- Two small crates, one for the car and one for the home. Make them large enough for your puppy to be able to sit up and lie flat plus a bit of growing room; too large and your puppy may use one end as a toilet. You can also get crates with dividers that you can move as your puppy grows.
- Vet bed or similar – three pieces per crate (one in the wash, one spare and one in the crate). It might work out more economical to buy a roll and cut to size.
- A couple of soft toys
- A couple of medium chew toys
- A couple of kongs
- Food bowls
- Two crate bowls/coup cups that attach to the side of the crate thereby preventing your puppy knocking the water over when he’s playing
- A cheap puppy collar and lead
The pup’s progress
As we’ve been preparing for our puppy, our puppy has been growing, developing and learning how to be a canine. Born with no sense of touch, sound or sight, our new-born puppy can’t regulate his temperature, his bladder or his bowel. In fact, the only thing that is really working is his amazing nose – all 220-300 million scent receptors, which will be fully functioning within a couple of days. His ear flaps start to open at around 10-15 days, which coincides with him entering the transition period and it is as he leaves this period at around three weeks that his eyes begin to open.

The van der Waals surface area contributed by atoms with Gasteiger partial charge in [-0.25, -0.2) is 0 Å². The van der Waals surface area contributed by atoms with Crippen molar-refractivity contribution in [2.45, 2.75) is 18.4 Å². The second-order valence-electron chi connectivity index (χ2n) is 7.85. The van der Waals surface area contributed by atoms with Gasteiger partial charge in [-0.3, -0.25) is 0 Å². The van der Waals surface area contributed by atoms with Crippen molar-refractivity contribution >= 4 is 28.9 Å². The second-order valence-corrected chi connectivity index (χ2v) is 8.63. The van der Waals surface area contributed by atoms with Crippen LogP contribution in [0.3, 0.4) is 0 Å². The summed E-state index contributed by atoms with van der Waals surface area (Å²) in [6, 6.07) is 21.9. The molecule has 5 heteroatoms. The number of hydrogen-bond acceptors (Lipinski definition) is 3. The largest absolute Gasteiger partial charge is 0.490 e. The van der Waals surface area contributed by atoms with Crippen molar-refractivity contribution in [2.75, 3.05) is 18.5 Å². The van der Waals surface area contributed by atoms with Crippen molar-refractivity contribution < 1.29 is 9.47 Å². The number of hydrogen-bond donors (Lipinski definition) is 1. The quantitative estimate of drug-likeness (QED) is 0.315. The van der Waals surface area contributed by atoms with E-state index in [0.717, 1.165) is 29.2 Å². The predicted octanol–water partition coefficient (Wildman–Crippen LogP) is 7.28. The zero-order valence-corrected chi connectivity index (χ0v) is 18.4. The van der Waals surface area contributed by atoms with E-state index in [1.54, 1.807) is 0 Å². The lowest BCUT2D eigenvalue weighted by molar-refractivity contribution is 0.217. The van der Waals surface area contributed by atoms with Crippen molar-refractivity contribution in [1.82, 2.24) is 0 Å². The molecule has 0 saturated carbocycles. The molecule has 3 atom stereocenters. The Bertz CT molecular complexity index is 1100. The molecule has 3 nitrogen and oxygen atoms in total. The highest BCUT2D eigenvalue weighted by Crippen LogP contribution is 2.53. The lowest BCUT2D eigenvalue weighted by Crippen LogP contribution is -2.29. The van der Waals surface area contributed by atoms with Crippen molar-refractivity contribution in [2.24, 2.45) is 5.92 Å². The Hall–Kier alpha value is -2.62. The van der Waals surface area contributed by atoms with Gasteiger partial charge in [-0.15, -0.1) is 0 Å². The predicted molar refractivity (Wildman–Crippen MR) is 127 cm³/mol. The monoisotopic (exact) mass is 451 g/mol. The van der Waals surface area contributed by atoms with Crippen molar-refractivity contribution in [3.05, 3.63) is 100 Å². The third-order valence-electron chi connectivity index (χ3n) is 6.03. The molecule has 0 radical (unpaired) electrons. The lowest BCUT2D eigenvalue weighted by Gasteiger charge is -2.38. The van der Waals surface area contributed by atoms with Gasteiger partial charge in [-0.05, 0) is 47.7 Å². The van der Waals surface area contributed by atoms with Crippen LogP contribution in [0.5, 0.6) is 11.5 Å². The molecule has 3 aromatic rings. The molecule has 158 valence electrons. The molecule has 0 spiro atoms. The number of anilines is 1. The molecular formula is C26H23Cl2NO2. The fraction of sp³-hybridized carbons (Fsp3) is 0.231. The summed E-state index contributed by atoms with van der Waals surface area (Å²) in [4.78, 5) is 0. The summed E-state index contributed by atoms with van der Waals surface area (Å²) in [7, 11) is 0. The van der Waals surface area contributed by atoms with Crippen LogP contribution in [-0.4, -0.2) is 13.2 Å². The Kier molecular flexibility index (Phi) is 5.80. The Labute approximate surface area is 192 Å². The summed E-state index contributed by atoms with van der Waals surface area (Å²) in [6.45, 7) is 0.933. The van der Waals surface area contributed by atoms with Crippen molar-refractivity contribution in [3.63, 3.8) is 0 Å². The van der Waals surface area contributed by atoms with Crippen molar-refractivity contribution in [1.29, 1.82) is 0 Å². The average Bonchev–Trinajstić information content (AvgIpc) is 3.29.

He then enters the first phase of the socialisation period. The canine socialisation phase lasts between weeks three and seven, and not only does our puppy become more aware of his surroundings during this time but he also learns how to be a dog. It is during these crucial four weeks that he learns all about communication; posturing, vocalising and facial expression, he learns how to bark and be barked at, how to dominate and show deference and he learns all about discipline – discipline from his dam and discipline from his siblings.
At around seven weeks he enters the second phase of the socialisation period, the human socialisation phase… perfect timing for him to leave his litter and move to his new home.
Lez Graham is author of The Pet Gundog series and a Canine Behaviourist and gundog trainer. Focused on training the next generation, she runs the Accredited Pet Gundog Instructor programme which is now its 5th year. Contact her via firstname.lastname@example.org or visit www.thepetgundog.co.uk
You can follow Emrys’s journey on his own Facebook page here